In 2018, a Liberian court issued arrest warrants for over 30 former central bank officials concerning the disappearance of $104 million. An accounting error regarding fuel supplies in state-run tanks left Liberia facing a gasoline shortage in 2020, causing widespread panic at fuel stations.

Nonetheless, whether Joseph Boakai and his Unity Party can reverse the tide remains. President Weah continues to enjoy popularity across significant parts of the country, and the economy experienced nearly 5% growth last year, primarily driven by advances in agriculture and mining, as reported by the World Bank.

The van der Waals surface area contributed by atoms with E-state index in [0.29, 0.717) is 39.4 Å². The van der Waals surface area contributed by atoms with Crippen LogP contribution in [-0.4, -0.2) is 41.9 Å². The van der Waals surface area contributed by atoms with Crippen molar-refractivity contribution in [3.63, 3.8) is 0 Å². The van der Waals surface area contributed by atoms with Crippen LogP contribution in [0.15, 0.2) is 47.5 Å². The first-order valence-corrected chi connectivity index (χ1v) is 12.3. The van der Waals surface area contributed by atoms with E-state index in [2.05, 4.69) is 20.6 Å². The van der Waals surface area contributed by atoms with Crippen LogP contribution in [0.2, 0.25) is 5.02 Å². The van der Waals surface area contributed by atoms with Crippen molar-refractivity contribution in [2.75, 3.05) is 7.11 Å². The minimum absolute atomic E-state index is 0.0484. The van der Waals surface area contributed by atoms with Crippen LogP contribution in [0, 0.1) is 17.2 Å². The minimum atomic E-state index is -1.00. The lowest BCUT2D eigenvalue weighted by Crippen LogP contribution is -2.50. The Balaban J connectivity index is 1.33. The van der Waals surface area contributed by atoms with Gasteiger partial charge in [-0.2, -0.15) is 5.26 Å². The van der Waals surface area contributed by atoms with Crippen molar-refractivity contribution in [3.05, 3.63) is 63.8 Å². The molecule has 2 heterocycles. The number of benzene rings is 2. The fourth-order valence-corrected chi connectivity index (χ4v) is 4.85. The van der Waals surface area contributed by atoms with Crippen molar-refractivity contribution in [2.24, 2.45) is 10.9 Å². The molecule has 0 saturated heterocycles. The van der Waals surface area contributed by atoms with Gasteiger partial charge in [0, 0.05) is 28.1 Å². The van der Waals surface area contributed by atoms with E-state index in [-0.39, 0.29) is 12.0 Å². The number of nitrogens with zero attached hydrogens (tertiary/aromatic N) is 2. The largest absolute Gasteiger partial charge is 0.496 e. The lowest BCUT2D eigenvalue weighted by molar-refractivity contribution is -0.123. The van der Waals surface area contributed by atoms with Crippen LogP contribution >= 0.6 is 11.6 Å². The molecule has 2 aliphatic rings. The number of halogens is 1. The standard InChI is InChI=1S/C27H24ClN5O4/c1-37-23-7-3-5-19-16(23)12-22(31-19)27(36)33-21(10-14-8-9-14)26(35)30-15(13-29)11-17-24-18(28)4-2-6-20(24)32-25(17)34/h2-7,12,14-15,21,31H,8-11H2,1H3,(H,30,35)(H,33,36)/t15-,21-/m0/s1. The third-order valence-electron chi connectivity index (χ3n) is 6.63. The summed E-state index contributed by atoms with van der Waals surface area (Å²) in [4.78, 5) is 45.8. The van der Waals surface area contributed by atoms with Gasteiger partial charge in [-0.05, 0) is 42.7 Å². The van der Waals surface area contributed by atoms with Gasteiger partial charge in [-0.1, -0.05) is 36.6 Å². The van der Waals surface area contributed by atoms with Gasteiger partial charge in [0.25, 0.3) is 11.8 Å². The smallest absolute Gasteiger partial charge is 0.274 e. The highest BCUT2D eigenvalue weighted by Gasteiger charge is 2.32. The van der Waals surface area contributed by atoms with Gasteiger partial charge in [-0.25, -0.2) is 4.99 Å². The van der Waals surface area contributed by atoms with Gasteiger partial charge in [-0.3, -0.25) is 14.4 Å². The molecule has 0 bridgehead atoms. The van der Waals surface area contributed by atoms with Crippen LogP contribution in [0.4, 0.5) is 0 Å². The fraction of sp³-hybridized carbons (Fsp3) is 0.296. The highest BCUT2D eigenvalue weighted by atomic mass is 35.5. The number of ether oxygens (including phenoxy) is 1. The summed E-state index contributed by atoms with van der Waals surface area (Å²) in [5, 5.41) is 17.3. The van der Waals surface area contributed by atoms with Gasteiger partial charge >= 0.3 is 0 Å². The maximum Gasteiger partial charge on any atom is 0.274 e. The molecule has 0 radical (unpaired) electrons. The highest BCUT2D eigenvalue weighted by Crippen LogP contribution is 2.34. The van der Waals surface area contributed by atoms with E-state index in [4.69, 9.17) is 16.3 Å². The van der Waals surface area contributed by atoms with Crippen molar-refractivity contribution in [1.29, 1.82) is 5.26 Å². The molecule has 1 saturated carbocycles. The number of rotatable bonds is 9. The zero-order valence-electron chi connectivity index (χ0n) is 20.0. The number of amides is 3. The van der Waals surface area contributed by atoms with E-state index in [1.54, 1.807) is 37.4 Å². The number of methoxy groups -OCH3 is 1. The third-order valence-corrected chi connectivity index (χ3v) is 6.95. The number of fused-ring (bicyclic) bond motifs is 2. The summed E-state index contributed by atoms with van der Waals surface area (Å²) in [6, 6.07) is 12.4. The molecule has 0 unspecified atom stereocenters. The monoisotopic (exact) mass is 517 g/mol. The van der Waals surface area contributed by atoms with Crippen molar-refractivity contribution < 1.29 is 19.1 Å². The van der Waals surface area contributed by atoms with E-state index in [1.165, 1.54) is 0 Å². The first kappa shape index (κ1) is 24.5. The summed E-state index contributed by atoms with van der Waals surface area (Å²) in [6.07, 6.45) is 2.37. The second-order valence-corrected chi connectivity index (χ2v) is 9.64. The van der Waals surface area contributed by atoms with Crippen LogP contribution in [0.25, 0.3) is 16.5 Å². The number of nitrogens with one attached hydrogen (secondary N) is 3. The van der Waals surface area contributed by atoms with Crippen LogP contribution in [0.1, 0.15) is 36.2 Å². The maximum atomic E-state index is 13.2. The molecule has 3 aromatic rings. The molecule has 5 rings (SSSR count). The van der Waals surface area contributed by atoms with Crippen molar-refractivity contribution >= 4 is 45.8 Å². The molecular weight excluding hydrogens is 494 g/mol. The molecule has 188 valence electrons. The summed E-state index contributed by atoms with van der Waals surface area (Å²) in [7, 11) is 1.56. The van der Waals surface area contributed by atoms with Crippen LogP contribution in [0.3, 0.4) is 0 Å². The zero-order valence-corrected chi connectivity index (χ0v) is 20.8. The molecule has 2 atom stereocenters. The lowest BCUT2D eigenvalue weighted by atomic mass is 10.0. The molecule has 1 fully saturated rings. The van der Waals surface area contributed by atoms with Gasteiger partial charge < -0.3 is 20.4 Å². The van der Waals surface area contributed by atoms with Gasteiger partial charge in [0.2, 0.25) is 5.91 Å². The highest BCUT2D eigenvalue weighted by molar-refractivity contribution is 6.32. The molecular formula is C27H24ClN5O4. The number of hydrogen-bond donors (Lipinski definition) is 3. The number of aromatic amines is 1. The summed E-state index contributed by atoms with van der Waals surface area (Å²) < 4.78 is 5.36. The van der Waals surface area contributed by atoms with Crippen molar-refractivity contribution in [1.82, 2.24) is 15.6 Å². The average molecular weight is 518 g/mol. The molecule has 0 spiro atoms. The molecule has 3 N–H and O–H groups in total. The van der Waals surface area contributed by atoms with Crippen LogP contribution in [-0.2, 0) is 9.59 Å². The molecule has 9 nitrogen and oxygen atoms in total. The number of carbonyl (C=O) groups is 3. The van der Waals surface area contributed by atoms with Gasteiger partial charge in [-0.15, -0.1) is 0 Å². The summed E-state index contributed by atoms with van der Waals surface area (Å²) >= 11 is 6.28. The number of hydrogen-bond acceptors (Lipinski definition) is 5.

Military Leaders of 3 West African Countries Sign a Security Pact

The military leaders of three West African countries - Burkina Faso, Mali, and Niger have signed a mutual defence pact deal over the weekend, reports VOA news

The junta leaders signed the Liptako-Gourma Charter, establishing the Alliance of Sahel States. The pact is named after the region where the three country's borders meet.

Col. Assimi Goita, Mali's junta leader, said in a statement: "I signed today with the heads of state of Burkina Faso and Niger the Liptako-Gourma Charter, establishing the Alliance of Sahel States with the objective of establishing an architecture of collective defence and assistance mutual for the benefit of our populations."

The new pact calls for the three neighbouring countries to come to the defence of each other.

All three are facing threats from jihadists.

VOA news gathered that each of the countries has undergone coups since 2020.

Cholera in Ethiopia